VERKUIL YI, HOLTING M, BOTH C, DREEF C, WEEDA S & VAN DER WINDEN J (2023) Diet of Little Terns Sternula albifrons breeding in the freshwater archipelago Marker Wadden determined with DNA metabarcoding. LIMOSA 96 (3): 99-109.
In the Netherlands, Little Terns breed almost exclusively in the Wadden Sea and the southwestern Dutch Delta, in pioneer habitats with sparse or no vegetation. With
the construction of the man-made archipelago Marker Wadden in the freshwater lake Markermeer, inland freshwater habitat became available again for breeding terns. Since 2017, a year after the first levees were built, Little Terns have successfully raised chicks on Marker Wadden's sand dikes and sand plains every year. It is unknown which food resources Little Terns exploit in this freshwater ecosystem. In this paper we describe the diets of three foraging adults in June and seven chicks in July and August, by DNA-metabarcoding their faeces. Since the DNA-metabarcoding method is under development, we explore whether fish species that occur around Marker Wadden and Markermeer can be detected in DNA extracted from faeces using either COI
or 18S as barcoding gene. We discuss the performance of the two barcodes and make recommendations for future DNA-metabarcoding of tern diet. Our specific interest was whether the diet would reflect the species community of the newly created shallow waters of Marker Wadden. We also questioned whether the Little Terns perhaps eat prey other than fish. Indeed, all faecal samples contained both fish and invertebrate DNA.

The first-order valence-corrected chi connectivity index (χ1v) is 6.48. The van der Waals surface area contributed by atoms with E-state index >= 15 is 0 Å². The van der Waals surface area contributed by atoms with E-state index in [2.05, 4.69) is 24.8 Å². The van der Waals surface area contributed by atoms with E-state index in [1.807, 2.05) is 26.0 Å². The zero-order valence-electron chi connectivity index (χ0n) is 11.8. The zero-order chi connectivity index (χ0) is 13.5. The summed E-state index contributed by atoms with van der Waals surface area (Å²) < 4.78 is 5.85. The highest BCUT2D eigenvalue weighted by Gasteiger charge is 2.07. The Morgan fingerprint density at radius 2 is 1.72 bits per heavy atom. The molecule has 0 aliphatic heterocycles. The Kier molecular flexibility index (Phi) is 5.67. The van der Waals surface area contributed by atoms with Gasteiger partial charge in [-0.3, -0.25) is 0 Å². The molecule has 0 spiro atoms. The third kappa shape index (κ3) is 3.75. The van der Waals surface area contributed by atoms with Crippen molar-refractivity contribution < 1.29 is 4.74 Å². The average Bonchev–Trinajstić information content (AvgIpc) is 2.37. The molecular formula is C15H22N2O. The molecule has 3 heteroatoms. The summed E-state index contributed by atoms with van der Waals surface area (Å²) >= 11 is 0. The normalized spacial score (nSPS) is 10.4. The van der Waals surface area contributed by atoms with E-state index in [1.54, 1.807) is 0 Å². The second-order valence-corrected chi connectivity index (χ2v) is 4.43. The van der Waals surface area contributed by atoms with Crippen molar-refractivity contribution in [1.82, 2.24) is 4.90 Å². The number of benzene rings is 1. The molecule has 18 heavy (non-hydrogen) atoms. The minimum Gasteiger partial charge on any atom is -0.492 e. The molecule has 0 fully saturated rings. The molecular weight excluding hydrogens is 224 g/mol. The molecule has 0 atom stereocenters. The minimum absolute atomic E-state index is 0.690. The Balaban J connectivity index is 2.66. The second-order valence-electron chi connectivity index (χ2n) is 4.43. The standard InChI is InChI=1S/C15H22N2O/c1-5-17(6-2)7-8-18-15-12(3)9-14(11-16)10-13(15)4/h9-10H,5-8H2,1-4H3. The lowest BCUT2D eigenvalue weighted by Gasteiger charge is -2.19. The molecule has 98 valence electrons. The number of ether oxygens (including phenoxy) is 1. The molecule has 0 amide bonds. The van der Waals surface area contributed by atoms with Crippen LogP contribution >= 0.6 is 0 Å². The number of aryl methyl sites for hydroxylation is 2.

Invertebrates were predominantly insects (mainly Chironomidae) and crustacean (Hexanauplia sp.). Chick faeces also commonly contained arachnids (both feather mites and true spiders) and molluscs (land lung snails). Fish species detected in the faeces were in decreasing importance, Common Roach Rutilus rutilus, European Perch Perca fluviatilis, Ide Leuciscus idus, European Smelt Osmerus eperlanus, Zander Sander lucioperca, Round Goby Neogobius melanostomus, Ruffe Gymnocephalus cernua, Carp Cyprinus carpio and Common Bleak Alburnus alburnus. Common Bream Abramis brama was only detected by 18S, but since species assignments turned out to be reliable for COI but not 18S, it remains uncertain whether bream was
part of the diet. Adult faeces (collected in early summer) contained roaches, perches and carps. The variety of fish species in chick faeces from July and August was larger with nine species. The diet showed similarities with fish communities present in shallow waters of the
archipelago. This suggests that the shallows of Marker Wadden contribute to the diet of breeding Little Terns.
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